Homegoings "Through the eyes of funeral director Isaiah Owens, the beauty and grace of African-American funerals are brought to life. Filmed at Owens Funeral Home in Harlem and the rural South, [the film] takes an up-close look at the rarely seen world of undertaking in the black community, where funeral rites draw on a rich palette of tradition, history, and celebration. It reveals the special status of undertakers in the community; borne out of their permanence, their economic stability, and the necessities of the segregation period. Combining cinéma vérité with intimate interviews and archival photographs, the film paints a portrait of the dearly departed, their grieving families and a man who sends loved ones 'home'"--Container.
KLAUS DVD #1518
The hornet's nest The Hornet's Nest is a groundbreaking and immersive feature film, using unprecedented real footage to tell the story of elite groups of U.S. soldiers and Marines sent on dangerous missions deep inside some of Afghanistan's most hostile valleys. The film culminates with what was planned as a single day strike turning into nine intense days of harrowing combat against an invisible, hostile enemy in the country's complex terrain where no foreign troops have ever dared to go before. Two embedded journalists, a father and son, bravely followed the troops through the fiercest and most blood-soaked battlegrounds of the conflict.
Photo From daguerreotypes to DSLRs, the camera has irrevocably changed the way we see the world. The intriguing twelve-episode documentary examines the past, present, and future of photography using clever animations to explain challenging concepts for lay people.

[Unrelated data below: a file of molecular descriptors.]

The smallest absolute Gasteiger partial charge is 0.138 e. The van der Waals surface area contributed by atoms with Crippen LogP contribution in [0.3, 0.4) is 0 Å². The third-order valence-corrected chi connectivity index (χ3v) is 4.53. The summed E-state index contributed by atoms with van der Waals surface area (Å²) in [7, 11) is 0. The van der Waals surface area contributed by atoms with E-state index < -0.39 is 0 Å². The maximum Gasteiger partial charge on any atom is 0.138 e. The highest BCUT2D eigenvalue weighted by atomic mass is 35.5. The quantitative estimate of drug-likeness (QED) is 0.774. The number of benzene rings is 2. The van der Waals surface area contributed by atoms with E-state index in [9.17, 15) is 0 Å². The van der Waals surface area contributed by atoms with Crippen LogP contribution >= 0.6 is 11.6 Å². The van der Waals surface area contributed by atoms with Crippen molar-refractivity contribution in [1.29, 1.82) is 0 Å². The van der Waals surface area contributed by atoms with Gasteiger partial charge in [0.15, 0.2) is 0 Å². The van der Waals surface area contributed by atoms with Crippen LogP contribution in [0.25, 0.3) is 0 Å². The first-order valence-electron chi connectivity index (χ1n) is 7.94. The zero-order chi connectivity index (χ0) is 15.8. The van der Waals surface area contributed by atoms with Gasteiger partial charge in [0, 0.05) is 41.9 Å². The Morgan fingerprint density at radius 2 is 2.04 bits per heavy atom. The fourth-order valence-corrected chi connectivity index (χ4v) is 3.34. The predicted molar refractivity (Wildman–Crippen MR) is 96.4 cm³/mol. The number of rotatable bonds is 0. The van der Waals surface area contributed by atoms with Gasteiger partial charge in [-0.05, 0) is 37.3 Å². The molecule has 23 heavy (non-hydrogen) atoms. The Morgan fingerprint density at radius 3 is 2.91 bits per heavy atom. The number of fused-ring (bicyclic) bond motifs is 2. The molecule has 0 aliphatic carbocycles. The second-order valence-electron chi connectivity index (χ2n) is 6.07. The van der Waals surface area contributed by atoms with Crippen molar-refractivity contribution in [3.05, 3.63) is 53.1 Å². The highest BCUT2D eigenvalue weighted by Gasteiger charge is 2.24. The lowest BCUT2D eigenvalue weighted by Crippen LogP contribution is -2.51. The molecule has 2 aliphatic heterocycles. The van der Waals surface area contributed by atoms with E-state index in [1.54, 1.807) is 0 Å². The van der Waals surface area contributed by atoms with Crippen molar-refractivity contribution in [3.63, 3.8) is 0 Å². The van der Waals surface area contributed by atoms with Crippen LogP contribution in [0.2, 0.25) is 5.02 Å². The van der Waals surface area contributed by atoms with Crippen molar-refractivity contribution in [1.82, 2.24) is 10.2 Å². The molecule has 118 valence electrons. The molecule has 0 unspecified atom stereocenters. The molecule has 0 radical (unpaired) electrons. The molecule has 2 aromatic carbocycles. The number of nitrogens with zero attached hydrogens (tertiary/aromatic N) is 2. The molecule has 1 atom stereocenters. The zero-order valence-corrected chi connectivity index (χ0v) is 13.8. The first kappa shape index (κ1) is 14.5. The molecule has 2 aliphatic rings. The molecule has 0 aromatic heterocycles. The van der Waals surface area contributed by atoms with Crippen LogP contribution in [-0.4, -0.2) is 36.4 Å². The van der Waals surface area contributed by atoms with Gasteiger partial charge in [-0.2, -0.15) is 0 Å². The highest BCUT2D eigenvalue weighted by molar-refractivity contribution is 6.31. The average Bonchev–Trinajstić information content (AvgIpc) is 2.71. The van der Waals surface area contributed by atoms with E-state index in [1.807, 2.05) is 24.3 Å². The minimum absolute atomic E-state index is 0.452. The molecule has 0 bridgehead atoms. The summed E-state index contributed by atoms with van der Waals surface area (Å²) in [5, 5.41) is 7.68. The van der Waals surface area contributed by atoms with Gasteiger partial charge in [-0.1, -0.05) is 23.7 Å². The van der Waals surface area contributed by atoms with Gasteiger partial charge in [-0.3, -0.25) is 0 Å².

Landslide Examines the strengths and weaknesses of a man destined to both win and lose the presidency of the United States in an election landslide. An orphan, Hoover was a self-made millionaire at an early age with a expertise in leadership, crisis management, and humanitarian work. His two terms as Secretary of Commerce left a legacy that impacts Americans' way of life today. Yet, as president, his policy decisions on employment and monetary and fiscal policy still provoke criticism from leaders today.
My feminism Interviews with feminist leaders including Bell Hooks, Gloria Steinem, and Urvsahi Vaid are intercut with documentary sequences to explore the past and present status of the women's movement. Discussing the unique contributions of second wave feminism, they explore their racial, economic and ideological differences and shared vision of achieving equality for women. Introduces feminism's key themes while exposing the cultural fears underlying lesbian baiting, backlash, and political extremism.
Tuberculosis in America Chronicles a history that has shaped much of our modern public health policy. Examines a disease that is highly curable and almost entirely preventable and yet today has returned to catch our country's health care system off guard.
Women in Japan Introduces six women of diverse ages, backgrounds, occupations and regions of Japan. Each woman has spent a significant part of her life abroad, speaking new languages and adjusting to new places, and each discusses how her experience abroad has affected her identity and beliefs.
Buffet Thanksgiving weekend, Las Vegas: a camera journeys through Sin City's all-you can-eat buffets and finds a kaleidoscope of characters behind the food--from tireless chefs preparing gargantuan bowls of ambrosia, to servers who bus endless plates, to hungry diners in search of a culinary jackpot and a portion of the American dream. All You Can Eat Las Vegas brings the happiness and the sadness of the buffet to light, taking the audience on a wild gastronomic voyage behind the scenes of an all-American binge ritual. Buffet follows the food: from kitchen to cornucopia, table to mouth, waste bin to local farm where 6,000 eager pigs feast on buffet leftovers. All along the consumption chain, a diverse cast of characters share their desires, their weaknesses, their pleasures, and their shame [...]
Quiet rage The Stanford prison experiment was a study of the psychological effects of becoming a prisoner or prison guard. The experiment was conducted at Stanford University from August 14-20, 1971, by a team of researchers led by psychology professor Philip Zimbardo.